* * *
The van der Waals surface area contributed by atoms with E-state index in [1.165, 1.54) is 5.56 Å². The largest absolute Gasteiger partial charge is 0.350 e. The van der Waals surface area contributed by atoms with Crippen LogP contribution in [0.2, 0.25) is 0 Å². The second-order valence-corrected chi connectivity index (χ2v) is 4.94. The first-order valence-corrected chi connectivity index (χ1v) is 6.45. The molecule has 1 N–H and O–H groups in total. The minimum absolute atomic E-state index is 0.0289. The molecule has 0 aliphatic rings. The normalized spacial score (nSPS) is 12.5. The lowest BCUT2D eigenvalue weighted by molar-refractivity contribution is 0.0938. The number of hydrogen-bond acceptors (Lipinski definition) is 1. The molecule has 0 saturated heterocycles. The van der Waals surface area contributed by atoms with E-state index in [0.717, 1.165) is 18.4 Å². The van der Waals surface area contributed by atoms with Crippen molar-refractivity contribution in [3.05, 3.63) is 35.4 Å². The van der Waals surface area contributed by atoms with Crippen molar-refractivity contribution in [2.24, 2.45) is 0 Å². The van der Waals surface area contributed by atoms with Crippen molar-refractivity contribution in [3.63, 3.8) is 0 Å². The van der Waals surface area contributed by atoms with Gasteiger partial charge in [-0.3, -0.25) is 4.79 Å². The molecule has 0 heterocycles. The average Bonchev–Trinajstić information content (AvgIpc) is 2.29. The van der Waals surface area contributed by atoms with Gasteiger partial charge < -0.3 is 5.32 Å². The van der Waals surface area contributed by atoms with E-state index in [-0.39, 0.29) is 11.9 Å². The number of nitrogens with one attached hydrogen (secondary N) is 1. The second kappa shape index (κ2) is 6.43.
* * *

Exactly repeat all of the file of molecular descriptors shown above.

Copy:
The van der Waals surface area contributed by atoms with E-state index in [1.165, 1.54) is 5.56 Å². The largest absolute Gasteiger partial charge is 0.350 e. The van der Waals surface area contributed by atoms with Crippen LogP contribution in [0.2, 0.25) is 0 Å². The second-order valence-corrected chi connectivity index (χ2v) is 4.94. The first-order valence-corrected chi connectivity index (χ1v) is 6.45. The molecule has 1 N–H and O–H groups in total. The minimum absolute atomic E-state index is 0.0289. The molecule has 0 aliphatic rings. The normalized spacial score (nSPS) is 12.5. The lowest BCUT2D eigenvalue weighted by molar-refractivity contribution is 0.0938. The number of hydrogen-bond acceptors (Lipinski definition) is 1. The molecule has 0 saturated heterocycles. The van der Waals surface area contributed by atoms with E-state index in [0.717, 1.165) is 18.4 Å². The van der Waals surface area contributed by atoms with Crippen molar-refractivity contribution in [3.05, 3.63) is 35.4 Å². The van der Waals surface area contributed by atoms with Crippen molar-refractivity contribution in [2.24, 2.45) is 0 Å². The van der Waals surface area contributed by atoms with Crippen molar-refractivity contribution in [3.63, 3.8) is 0 Å². The van der Waals surface area contributed by atoms with Gasteiger partial charge in [-0.3, -0.25) is 4.79 Å². The molecule has 0 heterocycles. The average Bonchev–Trinajstić information content (AvgIpc) is 2.29. The van der Waals surface area contributed by atoms with Gasteiger partial charge < -0.3 is 5.32 Å². The van der Waals surface area contributed by atoms with E-state index in [-0.39, 0.29) is 11.9 Å². The number of nitrogens with one attached hydrogen (secondary N) is 1. The second kappa shape index (κ2) is 6.43.